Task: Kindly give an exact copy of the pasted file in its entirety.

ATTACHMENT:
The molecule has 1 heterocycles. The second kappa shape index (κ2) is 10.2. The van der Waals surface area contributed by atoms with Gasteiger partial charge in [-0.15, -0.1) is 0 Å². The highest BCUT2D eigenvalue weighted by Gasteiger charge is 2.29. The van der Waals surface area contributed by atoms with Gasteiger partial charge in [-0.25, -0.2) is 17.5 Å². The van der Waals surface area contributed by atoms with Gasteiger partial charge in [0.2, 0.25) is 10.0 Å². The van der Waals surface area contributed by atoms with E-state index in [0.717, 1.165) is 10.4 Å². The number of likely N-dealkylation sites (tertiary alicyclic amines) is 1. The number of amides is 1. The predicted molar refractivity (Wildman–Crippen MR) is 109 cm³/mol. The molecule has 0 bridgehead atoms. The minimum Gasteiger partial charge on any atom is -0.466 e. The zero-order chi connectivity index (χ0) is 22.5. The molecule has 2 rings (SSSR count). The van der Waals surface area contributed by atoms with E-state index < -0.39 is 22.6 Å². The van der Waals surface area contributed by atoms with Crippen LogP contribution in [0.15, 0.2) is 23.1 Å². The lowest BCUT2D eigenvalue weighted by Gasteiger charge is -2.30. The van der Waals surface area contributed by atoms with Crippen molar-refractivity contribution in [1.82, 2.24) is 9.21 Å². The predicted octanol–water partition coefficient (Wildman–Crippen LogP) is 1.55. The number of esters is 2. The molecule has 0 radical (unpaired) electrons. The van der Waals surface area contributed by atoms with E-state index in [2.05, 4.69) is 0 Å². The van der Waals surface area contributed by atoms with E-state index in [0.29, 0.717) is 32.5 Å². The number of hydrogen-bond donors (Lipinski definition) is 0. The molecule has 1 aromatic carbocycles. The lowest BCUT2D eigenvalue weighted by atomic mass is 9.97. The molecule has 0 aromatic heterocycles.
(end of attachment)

The molecule has 1 heterocycles. The second kappa shape index (κ2) is 10.2. The van der Waals surface area contributed by atoms with Gasteiger partial charge in [-0.15, -0.1) is 0 Å². The highest BCUT2D eigenvalue weighted by Gasteiger charge is 2.29. The van der Waals surface area contributed by atoms with Gasteiger partial charge in [-0.25, -0.2) is 17.5 Å². The van der Waals surface area contributed by atoms with Gasteiger partial charge in [0.2, 0.25) is 10.0 Å². The van der Waals surface area contributed by atoms with E-state index in [0.717, 1.165) is 10.4 Å². The number of likely N-dealkylation sites (tertiary alicyclic amines) is 1. The number of amides is 1. The predicted molar refractivity (Wildman–Crippen MR) is 109 cm³/mol. The molecule has 0 bridgehead atoms. The minimum Gasteiger partial charge on any atom is -0.466 e. The zero-order chi connectivity index (χ0) is 22.5. The molecule has 2 rings (SSSR count). The van der Waals surface area contributed by atoms with E-state index < -0.39 is 22.6 Å². The van der Waals surface area contributed by atoms with Crippen LogP contribution in [0.15, 0.2) is 23.1 Å². The lowest BCUT2D eigenvalue weighted by Gasteiger charge is -2.30. The van der Waals surface area contributed by atoms with Crippen molar-refractivity contribution in [1.82, 2.24) is 9.21 Å². The predicted octanol–water partition coefficient (Wildman–Crippen LogP) is 1.55. The number of esters is 2. The molecule has 0 radical (unpaired) electrons. The van der Waals surface area contributed by atoms with E-state index in [2.05, 4.69) is 0 Å². The van der Waals surface area contributed by atoms with E-state index in [0.29, 0.717) is 32.5 Å². The number of hydrogen-bond donors (Lipinski definition) is 0. The molecule has 1 aromatic carbocycles. The lowest BCUT2D eigenvalue weighted by atomic mass is 9.97. The molecule has 0 aromatic heterocycles.